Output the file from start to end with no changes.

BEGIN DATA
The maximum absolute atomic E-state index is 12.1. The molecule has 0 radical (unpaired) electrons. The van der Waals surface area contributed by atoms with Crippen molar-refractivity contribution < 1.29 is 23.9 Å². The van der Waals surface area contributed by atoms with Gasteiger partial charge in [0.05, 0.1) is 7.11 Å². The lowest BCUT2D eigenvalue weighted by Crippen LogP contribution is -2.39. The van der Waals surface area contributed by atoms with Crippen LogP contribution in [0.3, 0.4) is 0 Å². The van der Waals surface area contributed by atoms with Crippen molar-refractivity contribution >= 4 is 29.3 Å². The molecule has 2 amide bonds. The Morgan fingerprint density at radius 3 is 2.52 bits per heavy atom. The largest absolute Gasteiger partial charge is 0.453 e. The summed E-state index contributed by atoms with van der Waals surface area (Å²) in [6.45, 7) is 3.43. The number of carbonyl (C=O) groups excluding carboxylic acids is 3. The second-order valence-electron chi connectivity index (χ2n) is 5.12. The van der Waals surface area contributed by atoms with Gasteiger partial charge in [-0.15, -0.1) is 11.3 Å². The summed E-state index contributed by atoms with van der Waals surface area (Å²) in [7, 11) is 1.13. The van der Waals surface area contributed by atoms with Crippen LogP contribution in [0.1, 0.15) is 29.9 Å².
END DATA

The maximum absolute atomic E-state index is 12.1. The molecule has 0 radical (unpaired) electrons. The van der Waals surface area contributed by atoms with Crippen molar-refractivity contribution < 1.29 is 23.9 Å². The van der Waals surface area contributed by atoms with Gasteiger partial charge in [0.05, 0.1) is 7.11 Å². The lowest BCUT2D eigenvalue weighted by Crippen LogP contribution is -2.39. The van der Waals surface area contributed by atoms with Crippen LogP contribution in [0.3, 0.4) is 0 Å². The van der Waals surface area contributed by atoms with Crippen molar-refractivity contribution >= 4 is 29.3 Å². The molecule has 2 amide bonds. The Morgan fingerprint density at radius 3 is 2.52 bits per heavy atom. The largest absolute Gasteiger partial charge is 0.453 e. The summed E-state index contributed by atoms with van der Waals surface area (Å²) in [6.45, 7) is 3.43. The number of carbonyl (C=O) groups excluding carboxylic acids is 3. The second-order valence-electron chi connectivity index (χ2n) is 5.12. The van der Waals surface area contributed by atoms with Gasteiger partial charge in [-0.15, -0.1) is 11.3 Å². The summed E-state index contributed by atoms with van der Waals surface area (Å²) in [7, 11) is 1.13. The van der Waals surface area contributed by atoms with Crippen LogP contribution in [0.1, 0.15) is 29.9 Å².